The 2020 manager, as we imagined it in 2012
From 2012 onwards, as consultants, we were often asked the following question: “what will the 2020 manager be?”
We organized collaborative seminars with groups of managers, complete training/transformation programs. We came to the following conclusion: the world is becoming uncertain and complex, and in this context, the 2020 manager will have to be collaborative, agile and benevolent. He will have to promote the right to make mistakes and develop empowerment for his teams. We were also talking about how to link individual and collective interests.
I was looking forward to 2020 and to meeting the 2020 manager! I was curious to find out how we would manage to create the alchemy between the individual and the collective.
We are now in 2021. I met the 2020 manager! He is actually quite similar to the 2012 manager, yet many things have changed: the world has really become VUCA.
2021, shifting the focus
Everything looks like a nail to the one who has only a hammer. Abraham Maslow
With my eyes today, I feel like in 2012 we had the right answers, but not the right question.
We were identified as a management consulting firm, because we had to fit into the existing boxes. Our interlocutors were HRDs, transformation directors or talent managers. Their mission was to prepare managers for their future role.
We were at their side to support them in their project. We responded to the order which seemed to us to be quite relevant, without questioning it: ‘mobilize the managers of the company to define the manager of tomorrow’. We were addressing a public of managers. The idea was that managers would then ‘cascade’ to their team.
These approaches were very useful to have collective awareness and make shared diagnoses and recommendations. However, it was always difficult to really take action on a daily basis.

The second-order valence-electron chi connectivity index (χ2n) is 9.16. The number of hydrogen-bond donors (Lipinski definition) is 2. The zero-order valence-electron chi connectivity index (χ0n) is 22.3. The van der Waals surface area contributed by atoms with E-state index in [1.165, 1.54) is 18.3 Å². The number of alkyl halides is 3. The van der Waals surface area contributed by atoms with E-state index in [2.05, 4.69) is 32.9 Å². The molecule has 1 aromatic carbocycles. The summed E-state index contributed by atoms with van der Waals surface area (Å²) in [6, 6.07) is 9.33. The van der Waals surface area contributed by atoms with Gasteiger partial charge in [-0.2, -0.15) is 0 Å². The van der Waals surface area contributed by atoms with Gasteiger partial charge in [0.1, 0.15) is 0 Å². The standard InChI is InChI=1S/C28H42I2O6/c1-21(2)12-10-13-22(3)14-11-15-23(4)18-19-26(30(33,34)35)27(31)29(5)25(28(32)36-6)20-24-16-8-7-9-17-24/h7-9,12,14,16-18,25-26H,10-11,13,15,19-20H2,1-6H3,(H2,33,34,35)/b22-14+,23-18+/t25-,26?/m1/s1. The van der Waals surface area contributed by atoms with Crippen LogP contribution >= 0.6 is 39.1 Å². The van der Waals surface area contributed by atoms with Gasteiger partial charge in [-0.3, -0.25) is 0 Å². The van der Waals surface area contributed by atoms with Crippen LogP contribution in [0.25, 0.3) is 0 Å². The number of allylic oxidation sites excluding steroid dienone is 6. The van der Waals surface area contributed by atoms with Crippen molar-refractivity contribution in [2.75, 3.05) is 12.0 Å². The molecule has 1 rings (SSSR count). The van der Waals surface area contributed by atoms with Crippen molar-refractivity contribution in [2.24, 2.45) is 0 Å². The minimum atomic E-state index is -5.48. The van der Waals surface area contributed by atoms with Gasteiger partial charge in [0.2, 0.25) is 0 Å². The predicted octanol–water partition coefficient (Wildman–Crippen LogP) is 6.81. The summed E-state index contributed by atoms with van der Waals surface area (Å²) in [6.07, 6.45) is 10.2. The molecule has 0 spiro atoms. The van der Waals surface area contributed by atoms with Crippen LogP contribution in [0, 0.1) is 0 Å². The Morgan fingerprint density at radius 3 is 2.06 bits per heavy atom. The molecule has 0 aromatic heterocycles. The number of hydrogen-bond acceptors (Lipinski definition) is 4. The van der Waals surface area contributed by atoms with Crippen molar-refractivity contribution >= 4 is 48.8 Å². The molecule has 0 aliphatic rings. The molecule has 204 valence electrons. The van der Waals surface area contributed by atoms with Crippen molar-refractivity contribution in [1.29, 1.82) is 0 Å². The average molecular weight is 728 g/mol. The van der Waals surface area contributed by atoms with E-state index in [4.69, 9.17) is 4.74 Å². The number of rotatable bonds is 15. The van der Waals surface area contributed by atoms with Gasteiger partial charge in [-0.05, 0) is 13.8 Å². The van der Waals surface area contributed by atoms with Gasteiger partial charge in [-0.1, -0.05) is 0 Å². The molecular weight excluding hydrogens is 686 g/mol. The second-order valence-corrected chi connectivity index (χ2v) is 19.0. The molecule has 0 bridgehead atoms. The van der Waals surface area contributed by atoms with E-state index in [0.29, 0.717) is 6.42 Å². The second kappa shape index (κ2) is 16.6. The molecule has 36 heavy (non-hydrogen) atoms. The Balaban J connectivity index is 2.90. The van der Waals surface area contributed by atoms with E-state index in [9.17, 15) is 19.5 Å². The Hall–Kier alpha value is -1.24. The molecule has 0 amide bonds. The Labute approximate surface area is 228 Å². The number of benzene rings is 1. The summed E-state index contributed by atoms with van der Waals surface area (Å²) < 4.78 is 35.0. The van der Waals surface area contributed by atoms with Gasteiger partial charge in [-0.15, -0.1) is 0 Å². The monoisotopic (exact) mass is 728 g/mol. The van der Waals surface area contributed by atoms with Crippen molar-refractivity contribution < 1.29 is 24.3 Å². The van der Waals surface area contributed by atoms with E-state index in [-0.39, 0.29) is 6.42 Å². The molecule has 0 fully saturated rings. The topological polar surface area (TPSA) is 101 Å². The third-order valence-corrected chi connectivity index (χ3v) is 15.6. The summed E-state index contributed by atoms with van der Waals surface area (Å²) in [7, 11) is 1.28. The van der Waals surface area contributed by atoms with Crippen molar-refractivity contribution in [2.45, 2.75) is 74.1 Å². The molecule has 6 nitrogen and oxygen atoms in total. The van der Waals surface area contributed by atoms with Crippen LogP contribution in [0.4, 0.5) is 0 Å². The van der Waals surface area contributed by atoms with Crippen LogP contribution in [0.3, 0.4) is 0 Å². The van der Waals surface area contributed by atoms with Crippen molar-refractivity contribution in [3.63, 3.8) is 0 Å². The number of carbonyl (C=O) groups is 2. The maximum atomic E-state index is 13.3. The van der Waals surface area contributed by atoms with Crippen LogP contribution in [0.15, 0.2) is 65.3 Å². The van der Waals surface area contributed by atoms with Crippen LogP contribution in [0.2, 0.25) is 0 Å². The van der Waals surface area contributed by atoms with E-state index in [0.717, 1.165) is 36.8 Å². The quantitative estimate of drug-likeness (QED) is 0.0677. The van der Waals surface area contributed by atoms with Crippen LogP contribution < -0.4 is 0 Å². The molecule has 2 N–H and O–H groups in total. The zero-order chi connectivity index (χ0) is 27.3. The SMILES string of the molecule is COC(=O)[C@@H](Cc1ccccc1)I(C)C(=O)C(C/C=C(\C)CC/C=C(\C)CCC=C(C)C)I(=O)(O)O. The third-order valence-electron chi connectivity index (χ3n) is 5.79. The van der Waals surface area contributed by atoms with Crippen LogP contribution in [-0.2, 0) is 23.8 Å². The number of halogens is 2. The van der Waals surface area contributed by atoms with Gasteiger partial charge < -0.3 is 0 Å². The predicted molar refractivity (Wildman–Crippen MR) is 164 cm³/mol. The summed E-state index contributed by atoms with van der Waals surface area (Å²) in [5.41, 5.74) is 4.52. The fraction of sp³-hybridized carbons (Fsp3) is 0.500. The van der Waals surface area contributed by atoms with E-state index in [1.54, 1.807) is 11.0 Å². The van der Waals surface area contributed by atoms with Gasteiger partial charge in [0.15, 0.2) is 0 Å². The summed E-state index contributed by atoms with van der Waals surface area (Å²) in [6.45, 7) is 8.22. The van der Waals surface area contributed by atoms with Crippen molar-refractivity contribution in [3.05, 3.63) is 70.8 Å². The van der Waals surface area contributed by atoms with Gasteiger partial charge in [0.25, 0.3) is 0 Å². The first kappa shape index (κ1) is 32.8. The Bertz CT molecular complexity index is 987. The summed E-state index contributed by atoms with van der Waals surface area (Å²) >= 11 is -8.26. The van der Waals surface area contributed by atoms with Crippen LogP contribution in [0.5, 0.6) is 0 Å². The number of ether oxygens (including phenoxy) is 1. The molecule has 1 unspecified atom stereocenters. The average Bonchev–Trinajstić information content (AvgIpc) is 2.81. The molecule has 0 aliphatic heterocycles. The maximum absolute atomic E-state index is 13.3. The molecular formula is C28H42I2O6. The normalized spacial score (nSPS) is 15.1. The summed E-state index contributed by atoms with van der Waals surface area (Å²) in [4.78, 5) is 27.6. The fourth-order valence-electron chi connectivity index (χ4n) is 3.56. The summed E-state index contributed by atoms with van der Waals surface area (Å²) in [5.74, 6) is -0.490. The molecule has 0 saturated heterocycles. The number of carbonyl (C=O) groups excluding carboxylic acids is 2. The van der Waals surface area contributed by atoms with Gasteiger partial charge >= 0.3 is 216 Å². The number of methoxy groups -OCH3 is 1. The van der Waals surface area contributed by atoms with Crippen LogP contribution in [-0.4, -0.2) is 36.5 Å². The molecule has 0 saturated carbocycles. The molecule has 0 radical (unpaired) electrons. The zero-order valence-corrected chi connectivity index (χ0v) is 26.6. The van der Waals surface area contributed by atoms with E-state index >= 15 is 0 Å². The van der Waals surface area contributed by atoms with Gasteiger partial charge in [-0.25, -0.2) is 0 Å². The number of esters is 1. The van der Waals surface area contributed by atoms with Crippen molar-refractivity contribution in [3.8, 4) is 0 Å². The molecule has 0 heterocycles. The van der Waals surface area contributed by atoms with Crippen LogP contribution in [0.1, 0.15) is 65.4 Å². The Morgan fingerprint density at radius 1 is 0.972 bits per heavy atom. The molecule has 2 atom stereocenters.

The power remained concentrated in the hands of the managers and could not be transferred to the team, despite good intentions. With a few years of hindsight, I can finally see the blind spots and paradoxes that were holding back this transition.
- How can we develop agility and collective intelligence …. by only reinforcing managers’ practices?
- How to empower employees and teams …. by isolating a group of managers?
- How to develop the power of teams…. without addressing the teams themselves.
To take action: practices and roles
If all the wise men in the world gather around a table to play Monopoly, in the end there will be only one winner and all the others will be robbed. – Sociocracy’s saying.
To give substance to the intention of shifting power to the teams, it is necessary to change the rules of the game. This requires changes in practices.
Practices from collective intelligence and self-organization allow to concretely give protection and permission to distribute power. Let’s take the example of the practice called “decision by request for advice” (as described by Frederic Laloux in his Re-inventing Organisation). Everyone in the organization is authorized to decide if he or she feels the need to do so, provided that he or she first goes through a request for advice. To do this, they must identify the people concerned by the issue and the experts on the subject in order to ask their opinion on the proposed decision. Informed by these views, he then makes his decision.
To enable practices to take root in the organization, the role of the facilitator has gradually become central. The facilitator knows the practices, knows how to choose them and apply them in the organization for the benefit of the manager, the team and, above all, the issues.
To develop the team of tomorrow, the role of the manager needs to be accompanied by the role of the facilitator.
The challenge today is to prepare the teams to serve the organization, rather than just prepare the managers. How do you feel about this transition? I would be pleased to read you and exchange on this topic.